Retired Prof. Bob Steele '69 Discusses the State of Journalism with Editor & Publisher
October 22, 2014
"(We should) recognize that citizens, in general, have increasing distrust at many institutions in our society; therefore, newspapers, as well as other forms of journalism, are affected by that overall attitude, displeasure or distrust that exists," Robert M. Steele, Nelson Poynter Scholar for Journalism Values for the Poynter Institute and retired distinguished professor of journalism at DePauw University, tells Editor & Publisher. He's among several analysts called upon to address the state of journalism.
"I've heard way too many times over the years, 'Let's just get it out, and then well correct it if it's wrong'," Dr. Steele tells the publication. "And there are times when that's essential, like in the midst of breaking natural disasters, a major crime or some other huge breaking story for which the facts are not clear may be disputed, or are contradictory. Newspapers and other news organizations sometimes have to go out on a limb. We publish what we know, the best that we can and also say what we don't know. That's important. But I don't think there's any justification for putting information out when we haven't asked the hard questions: 'How do we know that? Are we sure?' I think those two questions are often ignored."
Later in the piece, Steele states, "There is a lot of good journalism being practiced. But it doesn't take very long to look at a daily newspaper and see where there are shortcomings that may not have existed in the same way five years ago or three years ago -- everything from spelling errors to factual errors, to stories that are incomplete."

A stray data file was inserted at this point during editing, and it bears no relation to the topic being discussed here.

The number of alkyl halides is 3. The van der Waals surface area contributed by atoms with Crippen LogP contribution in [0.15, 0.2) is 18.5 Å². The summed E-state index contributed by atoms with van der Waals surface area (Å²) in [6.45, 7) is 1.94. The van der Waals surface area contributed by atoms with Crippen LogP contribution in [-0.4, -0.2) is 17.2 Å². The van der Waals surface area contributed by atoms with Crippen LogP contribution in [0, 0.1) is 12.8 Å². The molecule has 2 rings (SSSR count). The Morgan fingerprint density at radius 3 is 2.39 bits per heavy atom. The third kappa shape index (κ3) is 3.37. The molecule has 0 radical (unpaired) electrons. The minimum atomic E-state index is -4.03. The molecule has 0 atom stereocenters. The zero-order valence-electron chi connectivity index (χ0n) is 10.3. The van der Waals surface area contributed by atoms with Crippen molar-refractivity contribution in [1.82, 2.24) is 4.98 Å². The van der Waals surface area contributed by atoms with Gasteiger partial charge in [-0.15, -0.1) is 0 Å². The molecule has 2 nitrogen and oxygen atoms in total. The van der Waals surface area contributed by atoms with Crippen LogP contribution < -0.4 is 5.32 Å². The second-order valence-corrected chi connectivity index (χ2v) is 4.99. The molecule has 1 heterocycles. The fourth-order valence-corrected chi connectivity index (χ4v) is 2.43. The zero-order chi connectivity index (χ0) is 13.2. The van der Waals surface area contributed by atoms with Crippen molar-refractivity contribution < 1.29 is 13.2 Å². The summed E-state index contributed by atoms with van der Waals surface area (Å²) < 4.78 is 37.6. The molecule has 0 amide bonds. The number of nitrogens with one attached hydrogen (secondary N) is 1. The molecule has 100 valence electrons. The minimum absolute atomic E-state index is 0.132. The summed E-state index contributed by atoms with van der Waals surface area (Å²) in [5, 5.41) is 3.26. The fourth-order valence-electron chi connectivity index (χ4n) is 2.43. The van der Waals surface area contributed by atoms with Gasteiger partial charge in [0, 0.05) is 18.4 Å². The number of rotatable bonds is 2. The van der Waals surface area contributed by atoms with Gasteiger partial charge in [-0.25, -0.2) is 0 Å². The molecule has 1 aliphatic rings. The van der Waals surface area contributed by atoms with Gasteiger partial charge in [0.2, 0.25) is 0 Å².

The article appears in the October 2014 issue. Visit Editor & Publisher online.
A 1969 graduate of DePauw, where he majored in economics, Bob Steele also served as the University's Phyllis W. Nicholas Director of the Janet Prindle Institute for Ethics. He retired at the conclusion of the 2013-14 academic year. Steele is one of America's leading experts on media ethics and has been called a "journalism treasure" by Steve Buttry of the American Press Institute. In 2010 the professor was named a Fellow of the Society of Professional Journalists, the highest honor SPJ bestows upon a journalist for extraordinary contributions to the profession. He received an honorary doctorate from DePauw in 2007 (embedded below).Back